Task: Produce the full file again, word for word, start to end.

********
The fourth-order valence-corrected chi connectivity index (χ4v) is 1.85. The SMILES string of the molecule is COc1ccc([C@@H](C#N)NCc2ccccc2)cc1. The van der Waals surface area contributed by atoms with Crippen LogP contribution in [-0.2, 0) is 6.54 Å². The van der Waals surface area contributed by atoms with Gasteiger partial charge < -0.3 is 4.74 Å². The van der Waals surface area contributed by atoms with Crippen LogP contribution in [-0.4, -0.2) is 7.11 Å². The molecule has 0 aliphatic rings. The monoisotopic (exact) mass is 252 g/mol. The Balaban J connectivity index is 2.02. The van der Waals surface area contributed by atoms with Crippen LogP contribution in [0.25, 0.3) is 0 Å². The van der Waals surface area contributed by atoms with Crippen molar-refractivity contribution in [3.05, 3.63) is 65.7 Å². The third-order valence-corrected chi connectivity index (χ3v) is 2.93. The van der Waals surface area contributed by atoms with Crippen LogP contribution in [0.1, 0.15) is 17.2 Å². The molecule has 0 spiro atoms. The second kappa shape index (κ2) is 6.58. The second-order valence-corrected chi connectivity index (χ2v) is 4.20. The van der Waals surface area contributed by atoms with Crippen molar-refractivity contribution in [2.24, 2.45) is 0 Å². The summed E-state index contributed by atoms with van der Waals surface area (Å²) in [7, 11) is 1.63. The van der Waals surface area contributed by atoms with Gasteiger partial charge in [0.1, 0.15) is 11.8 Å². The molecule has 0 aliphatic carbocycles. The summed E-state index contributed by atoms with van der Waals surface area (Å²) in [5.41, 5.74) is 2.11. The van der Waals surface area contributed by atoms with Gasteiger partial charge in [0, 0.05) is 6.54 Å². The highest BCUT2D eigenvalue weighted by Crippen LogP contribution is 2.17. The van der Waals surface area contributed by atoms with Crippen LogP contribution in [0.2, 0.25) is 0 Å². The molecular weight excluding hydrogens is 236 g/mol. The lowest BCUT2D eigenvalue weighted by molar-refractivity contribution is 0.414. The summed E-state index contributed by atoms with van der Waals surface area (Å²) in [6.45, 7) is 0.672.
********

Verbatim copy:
The fourth-order valence-corrected chi connectivity index (χ4v) is 1.85. The SMILES string of the molecule is COc1ccc([C@@H](C#N)NCc2ccccc2)cc1. The van der Waals surface area contributed by atoms with Crippen LogP contribution in [-0.2, 0) is 6.54 Å². The van der Waals surface area contributed by atoms with Gasteiger partial charge < -0.3 is 4.74 Å². The van der Waals surface area contributed by atoms with Crippen LogP contribution in [-0.4, -0.2) is 7.11 Å². The molecule has 0 aliphatic rings. The monoisotopic (exact) mass is 252 g/mol. The Balaban J connectivity index is 2.02. The van der Waals surface area contributed by atoms with Crippen LogP contribution in [0.25, 0.3) is 0 Å². The van der Waals surface area contributed by atoms with Crippen molar-refractivity contribution in [3.05, 3.63) is 65.7 Å². The third-order valence-corrected chi connectivity index (χ3v) is 2.93. The van der Waals surface area contributed by atoms with Crippen LogP contribution in [0.1, 0.15) is 17.2 Å². The molecule has 0 spiro atoms. The second kappa shape index (κ2) is 6.58. The second-order valence-corrected chi connectivity index (χ2v) is 4.20. The van der Waals surface area contributed by atoms with Crippen molar-refractivity contribution in [2.24, 2.45) is 0 Å². The summed E-state index contributed by atoms with van der Waals surface area (Å²) in [7, 11) is 1.63. The van der Waals surface area contributed by atoms with Gasteiger partial charge in [0.1, 0.15) is 11.8 Å². The molecule has 0 aliphatic carbocycles. The summed E-state index contributed by atoms with van der Waals surface area (Å²) in [5.41, 5.74) is 2.11. The van der Waals surface area contributed by atoms with Gasteiger partial charge in [0, 0.05) is 6.54 Å². The highest BCUT2D eigenvalue weighted by Crippen LogP contribution is 2.17. The van der Waals surface area contributed by atoms with Crippen LogP contribution in [0.2, 0.25) is 0 Å². The molecular weight excluding hydrogens is 236 g/mol. The lowest BCUT2D eigenvalue weighted by molar-refractivity contribution is 0.414. The summed E-state index contributed by atoms with van der Waals surface area (Å²) in [6.45, 7) is 0.672.